Tag: indigenous

Crime and, inevitably, Punishment!

by Samuel Wagan Watson Writing is a misdemeanour of self-indulgence; therefore an escalated fit of writing could be considered blatant criminal activity. I took two words from the English dictionary before I even dressed this morning, and being an Indigenous writer its questionable as to whether or not these two words were ever my property to begin with. Suffice to say, I’m not giving these stolen items back, and I will attempt to profit from their acquired value. I was born into a family of writers and I was conceived on the lamb. Mum and Dad got hitched in 1971…

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“From the Spear to the Pen”: How Indigenous writing has enriched our literary landscape

by Marie Munkara From the noble savage to the dull witted primitive the representation of indigenous people in literature by the non-indigenous has provided interesting reading since the days of early settlement in this country. But one can only ponder how much of the colonial depictions were based on scientific theory as naturalist Charles Darwin’s belief that the Australian Aborigine was only one rung up the evolutionary ladder from the great apes must have shaped the attitudes of many in the new penal colony. His comment in 1835 that “All the aborigines have been removed to an island in Bass…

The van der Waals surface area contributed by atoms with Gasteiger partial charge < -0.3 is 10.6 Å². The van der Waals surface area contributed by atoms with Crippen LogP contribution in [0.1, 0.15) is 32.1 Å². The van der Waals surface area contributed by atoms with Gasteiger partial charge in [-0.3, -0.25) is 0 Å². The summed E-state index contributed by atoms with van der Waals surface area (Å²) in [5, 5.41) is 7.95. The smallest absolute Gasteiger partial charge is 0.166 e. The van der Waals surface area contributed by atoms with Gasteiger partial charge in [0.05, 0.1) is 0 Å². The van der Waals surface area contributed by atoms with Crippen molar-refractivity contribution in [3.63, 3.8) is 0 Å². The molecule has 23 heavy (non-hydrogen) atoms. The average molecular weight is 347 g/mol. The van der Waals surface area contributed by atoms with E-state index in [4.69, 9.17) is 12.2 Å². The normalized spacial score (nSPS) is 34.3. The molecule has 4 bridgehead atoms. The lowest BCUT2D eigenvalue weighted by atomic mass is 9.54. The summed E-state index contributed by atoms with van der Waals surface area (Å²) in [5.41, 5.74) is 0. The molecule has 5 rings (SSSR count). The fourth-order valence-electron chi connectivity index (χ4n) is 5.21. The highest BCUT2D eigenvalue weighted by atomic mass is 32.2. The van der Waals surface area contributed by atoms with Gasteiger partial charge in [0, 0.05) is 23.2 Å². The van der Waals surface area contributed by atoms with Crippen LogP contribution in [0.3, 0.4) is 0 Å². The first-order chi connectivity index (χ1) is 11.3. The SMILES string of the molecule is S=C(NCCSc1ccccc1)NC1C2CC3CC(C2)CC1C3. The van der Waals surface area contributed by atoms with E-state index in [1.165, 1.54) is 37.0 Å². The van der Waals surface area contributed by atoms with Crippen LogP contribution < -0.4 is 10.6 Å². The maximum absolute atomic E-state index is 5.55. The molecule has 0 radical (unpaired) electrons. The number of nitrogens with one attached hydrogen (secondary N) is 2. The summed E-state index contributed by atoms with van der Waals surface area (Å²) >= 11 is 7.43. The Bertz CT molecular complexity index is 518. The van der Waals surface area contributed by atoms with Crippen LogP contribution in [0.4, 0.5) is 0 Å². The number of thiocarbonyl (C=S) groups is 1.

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Race, Privilege & the Dark Side Of the Dream

Michelle Cahill There’s a growing awareness within our literary communities and among public intellectuals that the obstacles faced by those marginalised in terms of cultural and literary representation need to be reappraised by a more rigorous analysis of white privilege, and white racial domination. Racial privilege is the notion that a passive benefit is accrued to one race by the manner in which its identity is constructed as superior to Others. Analysis of racial domination goes further by revisiting the historical, economic and legal processes which secure white privilege. For Oz Lit the aim of such analysis is to begin…

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